Surviving The Winter: How To Help Homeless Pets Left Out In The Cold
PHOTO SOURCE: Canva.com
Last night, I was cuddled in bed watching Netflix with two cozy blankets and my cat Anakin. The temperature outside had fallen below freezing, so I was appreciating a comfy night in with my best feline friend. As I was checking my phone before falling asleep, I scrolled through Facebook. As an animal-lover and animal welfare worker, I follow a lot of animal groups and, per usual, I was seeing homeless pet after homeless pet on my feed. All I could think while I was warm in bed, was about all of the lost souls that have to fend for themselves in this freezing weather.
I couldn’t imagine spending a single night outside (or even a night in my house if the thermostat were to fall below 70-degrees); yet, there are millions of homeless animals across the country that have to survive these temperatures every winter. Luckily, us humans can do our part to make this chilly time of year much more bearable for our homeless, furry friends.
Now, the first thought that may cross your minds is to pick up every stray animal you see left out in the cold and take them to your nearest shelter for a warm place to sleep; and, as an animal shelter we are here to help. However, with an estimated 70 million stray animals in the United States alone and overcrowded shelters across the country, this task is unrealistic. Of course, if you come across a stray that appears to be sick and/or in clear need of a helping hand, calling your jurisdiction’s animal control is the place to start:
City of Aiken Animal Control: (803) 642-7620
Aiken County Animal Control: (803) 642-1537
PHOTO SOURCE: Canva.com
There is no guarantee that a shelter can take in every animal picked up by Good Samaritans. Though it is their job to find homes for homeless pets, there is still limited space at every shelter and a quality of care standard that cannot be jeopardized by overcrowding. At the SPCA Albrecht Center, we always suggest that Good Samaritans be prepared for the possibility of caring for any stray that may be picked up - whether because your local shelter is full or because they have a long waiting list. If you are able to take in a stray from the cold, be sure to visit your local vet first to make sure they are healthy enough to bring into your home, especially if you have any current pets.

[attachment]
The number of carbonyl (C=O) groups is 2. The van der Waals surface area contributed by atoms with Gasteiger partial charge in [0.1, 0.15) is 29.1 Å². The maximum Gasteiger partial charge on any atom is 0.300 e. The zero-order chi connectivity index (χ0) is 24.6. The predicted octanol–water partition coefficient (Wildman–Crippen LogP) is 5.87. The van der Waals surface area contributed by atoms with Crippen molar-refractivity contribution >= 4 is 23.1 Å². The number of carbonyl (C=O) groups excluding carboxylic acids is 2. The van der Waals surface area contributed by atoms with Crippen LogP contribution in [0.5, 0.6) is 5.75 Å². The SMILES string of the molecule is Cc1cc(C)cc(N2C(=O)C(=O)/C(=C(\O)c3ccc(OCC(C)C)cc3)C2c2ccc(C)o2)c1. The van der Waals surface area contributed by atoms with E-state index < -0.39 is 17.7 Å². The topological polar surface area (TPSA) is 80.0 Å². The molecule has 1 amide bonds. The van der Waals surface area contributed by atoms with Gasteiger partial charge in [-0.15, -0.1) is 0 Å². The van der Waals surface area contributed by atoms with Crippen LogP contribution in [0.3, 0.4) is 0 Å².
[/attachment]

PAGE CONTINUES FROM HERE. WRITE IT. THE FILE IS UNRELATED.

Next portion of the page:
If you’re like me and have a pet that rules the house and, thus, won’t allow any furry guest appearances, the best way to help homeless pets this winter is to provide food, water and shelter. Especially for feral and community cats, providing a warm shelter is the most beneficial way to ensure a safe season, and providing food and water helps keep strays healthy enough to fight off infection and illness during the colder months, as well as helps them conserve energy they would have used looking for nourishment. Pro tip: Avoid leaving wet food outside during winter, as it can freeze.
Building a shelter for homeless pets is easy and affordable, and there are a ton of online resources that walk you through how to create your own and what materials are best to use. You can even find already-made winter housing online if you do not have the time to build your own. Pro tip: Crates and kennels do not protect from the cold, and towels and blankets retain wetness and do not provide proper insulation. Instead, use a Styrofoam cooler and straw (PHOTO SOURCE).
It is so important as animal advocates that we do our part to provide for homeless and neglected pets all year-round, but especially when our furry friends need further protection from the elements. This winter, join forces with the SPCA Albrecht Center and your local shelters as we continue to combat pet overpopulation and provide for the homeless animals in the CSRA so that they, too, can know the simple joys of having a full belly and a warm place to sleep.
An Aiken native and self-proclaimed cat lady, Claire Grimes is the SPCA Albrecht Center’s Communications Director, working in marketing, grant writing and media correspondence. She attended College of Charleston, where she graduated with a degree in Nonprofit Business and interned with Charleston Animal Society, the leader in No-Kill South Carolina. When not working, you can find Claire hanging out with her 18-pound Maine Coon mix, Anakin.